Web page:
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Subcohort Hydrachnidia

(True water mites)

Soil & Water Conservation Society of Metro Halifax (SWCSMH)

[water mites.jpg]
Order: Acariformes

Updated: October 09, 2013      Freshwater Benthic Ecology and Aquatic Entomology Homepage


Linnean system of hierarchical classification (Williams & Feltmate, 1992):


The Hydrachnidia are not the only aquatic mites, but they are the most successful group of mites found in freshwater. The mites form a considerable part of the lasiophil fauna. They inhabit almost every aquatic habitat, and densities frequently exceed 200 mites/sq.metre. Water mites are frequently brightly coloured and sometimes relatively large (over 2 mm), making them more conspicuous than other aquatic mites, and thus exaggerating their already significant predominance. However, there is in fact a tendency for all the species recorded from the lasion to be small; 49 percent are under 1 mm long, whereas in the littoral fauna as a whole only 29 percent are as small as this.

Many water mites exhibit bright colour patterns, containing greens, blues, oranges or reds. Red predominates among species in the "primitive" Hydrovolzioidea, Hydrachnoidea, Eylaoidea, and Hydryphantoidea, and often the term the red water mites is used to denote this ancestral stem. Fish and invertebrates will eat water mites, but the brightly coloured species are apparently distasteful and predators learn to reject them.

The Hydrachnidia are among the most numerically abundant and taxonomically diverse of the freshwater aquatic mites. Several factors have probably contributed to their success:


Species of Hydrachnidia are common in such lentic waters as swamps, marshes, ponds, and the littoral and profundal zones of lakes. They are often associated with vegetation or with the top few millimetres of substrate, but they can also lead a planktonic existence. Water mites are common, too, in the erosional and depositional zones of rivers, and the air-water interface at the margins of various water bodies harbours a variety of these mites. Some species are adapted to live in such extreme environments as thermal springs, glacial meltwater rivers, temporary pools, waterfalls, and in groundwater buried within gravel banks of streams (interstitial habitats). A few species can inhabit oceans and inland saline waters, although most are limited to freshwater.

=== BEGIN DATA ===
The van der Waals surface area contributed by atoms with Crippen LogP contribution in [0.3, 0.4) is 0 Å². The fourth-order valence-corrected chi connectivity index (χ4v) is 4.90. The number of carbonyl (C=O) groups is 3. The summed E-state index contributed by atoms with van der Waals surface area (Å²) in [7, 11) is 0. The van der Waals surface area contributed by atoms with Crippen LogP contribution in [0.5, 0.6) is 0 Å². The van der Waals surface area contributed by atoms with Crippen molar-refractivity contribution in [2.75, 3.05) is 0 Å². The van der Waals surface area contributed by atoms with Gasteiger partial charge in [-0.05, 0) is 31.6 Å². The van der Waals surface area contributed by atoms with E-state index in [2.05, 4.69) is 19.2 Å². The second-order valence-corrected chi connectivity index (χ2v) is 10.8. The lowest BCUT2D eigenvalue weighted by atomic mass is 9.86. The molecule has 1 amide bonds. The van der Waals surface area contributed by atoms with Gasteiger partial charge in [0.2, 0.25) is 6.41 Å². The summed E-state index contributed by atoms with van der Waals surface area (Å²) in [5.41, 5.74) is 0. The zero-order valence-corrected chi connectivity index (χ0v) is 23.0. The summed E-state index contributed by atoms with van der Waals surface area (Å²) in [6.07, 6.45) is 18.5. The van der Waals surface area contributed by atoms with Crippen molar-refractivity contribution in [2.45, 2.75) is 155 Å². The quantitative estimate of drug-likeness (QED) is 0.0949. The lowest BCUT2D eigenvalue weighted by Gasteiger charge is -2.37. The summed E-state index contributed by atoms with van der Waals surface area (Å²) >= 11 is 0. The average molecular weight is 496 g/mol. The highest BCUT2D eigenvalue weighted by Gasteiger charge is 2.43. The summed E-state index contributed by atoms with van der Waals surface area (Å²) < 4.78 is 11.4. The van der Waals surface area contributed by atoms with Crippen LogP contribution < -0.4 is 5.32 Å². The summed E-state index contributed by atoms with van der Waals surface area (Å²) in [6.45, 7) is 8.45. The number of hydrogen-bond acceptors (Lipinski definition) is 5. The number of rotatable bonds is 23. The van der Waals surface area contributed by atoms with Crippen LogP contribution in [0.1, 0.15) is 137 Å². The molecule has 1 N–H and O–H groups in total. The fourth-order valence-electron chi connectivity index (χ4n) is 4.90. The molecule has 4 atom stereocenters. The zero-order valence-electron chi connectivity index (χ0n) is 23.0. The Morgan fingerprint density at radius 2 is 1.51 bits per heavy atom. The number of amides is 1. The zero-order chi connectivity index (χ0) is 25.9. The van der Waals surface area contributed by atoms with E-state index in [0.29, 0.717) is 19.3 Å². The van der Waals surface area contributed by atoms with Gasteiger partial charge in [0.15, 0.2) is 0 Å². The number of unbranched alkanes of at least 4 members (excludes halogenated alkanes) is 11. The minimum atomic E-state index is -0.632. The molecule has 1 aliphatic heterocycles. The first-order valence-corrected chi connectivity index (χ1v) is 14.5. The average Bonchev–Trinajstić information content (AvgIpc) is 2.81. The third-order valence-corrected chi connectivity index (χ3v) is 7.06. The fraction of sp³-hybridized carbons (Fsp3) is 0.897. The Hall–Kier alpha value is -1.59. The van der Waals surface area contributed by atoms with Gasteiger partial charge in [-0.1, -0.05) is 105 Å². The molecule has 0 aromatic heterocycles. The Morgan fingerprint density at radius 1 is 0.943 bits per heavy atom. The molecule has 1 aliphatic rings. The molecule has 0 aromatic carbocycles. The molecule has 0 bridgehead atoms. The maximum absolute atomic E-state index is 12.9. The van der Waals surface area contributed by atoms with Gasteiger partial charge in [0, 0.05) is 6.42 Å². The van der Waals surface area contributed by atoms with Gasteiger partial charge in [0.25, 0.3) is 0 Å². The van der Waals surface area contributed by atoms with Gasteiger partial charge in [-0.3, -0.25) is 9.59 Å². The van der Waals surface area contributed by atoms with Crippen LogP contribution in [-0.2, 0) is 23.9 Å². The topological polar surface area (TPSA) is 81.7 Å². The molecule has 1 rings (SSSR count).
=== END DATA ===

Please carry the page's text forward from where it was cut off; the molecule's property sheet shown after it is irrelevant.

Water mites in lentic waters are often free-swimming and conspicuously coloured, but many interesting species are cryptic, clinging to vegetation or buried in the substrate. There is also a distinctive fauna deep within gravel beds of lotic waters. Wet moss and other vegetation in bogs, springs, seepage areas, and at the margins of various water bodies harbour a characteristic mite fauna.

Indicator value (Smith & Cook, 1991)

Water mites are among the most abundant and diverse benthic arthropods in many habitats. One square metre of substratum from littoral weed beds in eutrophic lakes may contain as many as 2000 deutonymphs and adults representing up to 75 species in 25 or more genera. Comparable samples from an equivalent area of substratum in rocky riffles of streams often yield over 5000 individuals of more than 50 species in over 30 genera (including both benthic and hyporheic forms). Mites have coevolved with some of the dominant insect groups in freshwater ecosystems, especially nematocerous Diptera, and interact intimately with these insects at all stages of their life histories.

Species of water mites are specialized to exploit narrow ranges of physical and chemical regimes, as well as the particular biologic attributes of the organisms they parasitize and prey upon. Preliminary studies of physicochemical and pollution ecology of the relatively well-known fauna of Europe have demonstrated that water mites are excellent indicators of habitat quality. The results of these studies, along with observations in sampling a wide variety of habitats in North America and elsewhere, lead to the conclusion that water mite diversity is dramatically reduced in habitats that have been degraded by chemical pollution or physical disturbance.

References and web URLs:

Freshwater Benthic Ecology and Aquatic Entomology Homepage                     Soil & Water Conservation Society of Metro Halifax (SWCSMH) Master Homepage

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